Tag Archives: atp

Over Half the U.S. Population is Deficient in This Critical Mineral: Maximizing Your Mitochondria with Magnesium Part 1

In this post, we’ll delve into how optimizing your magnesium levels, an essential mineral that 56% of the U.S. population is deficient in, can help you maximize your mitochondria in order to enhance your performance.1 (Note: Magnesium can be tested by the WellnessFX Performance package.Your mitochondria are what give you energy through the process of oxidative phosphorylation – the consumption of oxygen to generate ATP, the energetic currency of your cells. They supply fuel to every single type of cell in your body, from muscle to neuron, to keep your cells functioning at their best. Your mitochondrial health is strongly tied to your fitness both in terms of physical performance and even longevity. It is your mitochondria that provide nourishment during injury to speed up wound healing and recovery.

See video here:

Continue reading

The posts on this blog are for information only, and are not intended to substitute for a doctor-patient or other healthcare professional-patient relationship nor do they constitute medical or healthcare advice of any kind. Any information in these posts should not be acted upon without consideration of primary source material and professional input from one's own healthcare professionals.

Chilling the Fat Away

credit: Instagram @_haiibeautiful

credit: Instagram @_haiibeautiful

Have you ever delighted at the idea of working out in a hot gym or on a sunny, sweltering day because of all the extra calories you can imagine sweating through your pores? Or maybe you’ve sat for long periods of time in a sauna after a workout? Soaked in a hot bath to loosen up the muscles?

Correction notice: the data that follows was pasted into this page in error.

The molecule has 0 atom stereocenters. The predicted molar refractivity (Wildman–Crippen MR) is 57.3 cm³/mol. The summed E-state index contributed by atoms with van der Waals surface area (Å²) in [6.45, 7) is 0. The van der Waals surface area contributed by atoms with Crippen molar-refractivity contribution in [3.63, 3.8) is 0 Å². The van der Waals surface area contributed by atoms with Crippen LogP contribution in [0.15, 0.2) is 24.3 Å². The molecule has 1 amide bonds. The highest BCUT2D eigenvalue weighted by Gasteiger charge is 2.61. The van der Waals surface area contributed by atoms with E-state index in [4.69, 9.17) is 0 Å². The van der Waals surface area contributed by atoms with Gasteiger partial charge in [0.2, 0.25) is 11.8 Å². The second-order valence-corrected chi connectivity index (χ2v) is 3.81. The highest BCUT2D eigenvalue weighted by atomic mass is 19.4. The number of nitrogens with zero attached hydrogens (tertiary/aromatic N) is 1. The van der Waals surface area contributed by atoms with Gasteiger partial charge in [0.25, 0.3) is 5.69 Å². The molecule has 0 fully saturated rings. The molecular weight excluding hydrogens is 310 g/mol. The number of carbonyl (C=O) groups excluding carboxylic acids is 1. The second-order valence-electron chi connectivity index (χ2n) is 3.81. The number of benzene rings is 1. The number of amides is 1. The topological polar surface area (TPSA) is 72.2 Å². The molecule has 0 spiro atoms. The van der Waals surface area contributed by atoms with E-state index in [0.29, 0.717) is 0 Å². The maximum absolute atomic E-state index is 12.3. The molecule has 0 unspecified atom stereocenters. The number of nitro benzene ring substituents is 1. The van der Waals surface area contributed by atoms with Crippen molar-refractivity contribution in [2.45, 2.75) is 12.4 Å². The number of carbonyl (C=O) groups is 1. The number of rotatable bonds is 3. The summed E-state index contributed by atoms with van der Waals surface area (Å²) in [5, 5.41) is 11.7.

We aren’t knocking these methods, as heat exposure promotes blood flow to your skin, which can help with muscle repair and relaxation. But what if we told you cold showers, working out in the snow, and ice baths could be just as useful, if not more-so?

Do we have your attention? Good. Self-experimenter Tim Ferriss and popular personal trainer Ben Greenfield have both delved deep into cold thermogenesis over the past couple year. Each has incorporated various techniques into their regimens. An interesting trivia fact first led Tim Ferriss down the road of cold exposure: at a time, Michael Phelps was known to eat 12,000 calories per day. How was that possible, considering he’d have to swim continuously for 10 hours every single day to burn off that kind of intake? Then it hit him: Michael Phelps spent 3-4 hours a day in the water, which is 24 times more thermally conductive than air. His body was burning all those calories just to stay warm.

If he can, why can’t we?

Continue reading

The posts on this blog are for information only, and are not intended to substitute for a doctor-patient or other healthcare professional-patient relationship nor do they constitute medical or healthcare advice of any kind. Any information in these posts should not be acted upon without consideration of primary source material and professional input from one's own healthcare professionals.